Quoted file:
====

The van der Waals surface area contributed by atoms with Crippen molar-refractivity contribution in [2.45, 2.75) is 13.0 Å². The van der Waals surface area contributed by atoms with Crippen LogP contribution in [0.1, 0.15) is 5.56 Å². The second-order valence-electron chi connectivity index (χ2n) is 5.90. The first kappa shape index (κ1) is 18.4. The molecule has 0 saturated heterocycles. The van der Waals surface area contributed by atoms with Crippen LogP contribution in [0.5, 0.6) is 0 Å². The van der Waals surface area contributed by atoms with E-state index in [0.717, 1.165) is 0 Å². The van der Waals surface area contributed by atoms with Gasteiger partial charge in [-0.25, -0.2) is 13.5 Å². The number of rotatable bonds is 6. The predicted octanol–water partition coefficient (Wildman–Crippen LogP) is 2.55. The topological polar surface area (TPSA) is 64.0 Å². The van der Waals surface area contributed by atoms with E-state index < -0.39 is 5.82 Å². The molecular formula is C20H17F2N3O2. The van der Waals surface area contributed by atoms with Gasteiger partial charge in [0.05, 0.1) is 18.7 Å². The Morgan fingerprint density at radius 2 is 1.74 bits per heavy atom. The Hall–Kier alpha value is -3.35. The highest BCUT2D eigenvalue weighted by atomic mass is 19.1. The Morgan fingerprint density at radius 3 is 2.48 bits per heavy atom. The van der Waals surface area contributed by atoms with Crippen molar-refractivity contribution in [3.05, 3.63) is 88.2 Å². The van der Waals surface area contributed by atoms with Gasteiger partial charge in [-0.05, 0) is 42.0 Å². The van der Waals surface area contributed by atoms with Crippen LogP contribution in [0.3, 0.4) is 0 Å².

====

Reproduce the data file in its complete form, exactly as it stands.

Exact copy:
The van der Waals surface area contributed by atoms with Crippen molar-refractivity contribution in [2.45, 2.75) is 13.0 Å². The van der Waals surface area contributed by atoms with Crippen LogP contribution in [0.1, 0.15) is 5.56 Å². The second-order valence-electron chi connectivity index (χ2n) is 5.90. The first kappa shape index (κ1) is 18.4. The molecule has 0 saturated heterocycles. The van der Waals surface area contributed by atoms with Crippen LogP contribution in [0.5, 0.6) is 0 Å². The van der Waals surface area contributed by atoms with E-state index in [0.717, 1.165) is 0 Å². The van der Waals surface area contributed by atoms with Gasteiger partial charge in [-0.25, -0.2) is 13.5 Å². The number of rotatable bonds is 6. The predicted octanol–water partition coefficient (Wildman–Crippen LogP) is 2.55. The topological polar surface area (TPSA) is 64.0 Å². The van der Waals surface area contributed by atoms with E-state index < -0.39 is 5.82 Å². The molecular formula is C20H17F2N3O2. The van der Waals surface area contributed by atoms with Gasteiger partial charge in [0.05, 0.1) is 18.7 Å². The Morgan fingerprint density at radius 2 is 1.74 bits per heavy atom. The Hall–Kier alpha value is -3.35. The highest BCUT2D eigenvalue weighted by atomic mass is 19.1. The Morgan fingerprint density at radius 3 is 2.48 bits per heavy atom. The van der Waals surface area contributed by atoms with Crippen molar-refractivity contribution in [3.05, 3.63) is 88.2 Å². The van der Waals surface area contributed by atoms with Gasteiger partial charge in [-0.05, 0) is 42.0 Å². The van der Waals surface area contributed by atoms with Crippen LogP contribution in [0.3, 0.4) is 0 Å².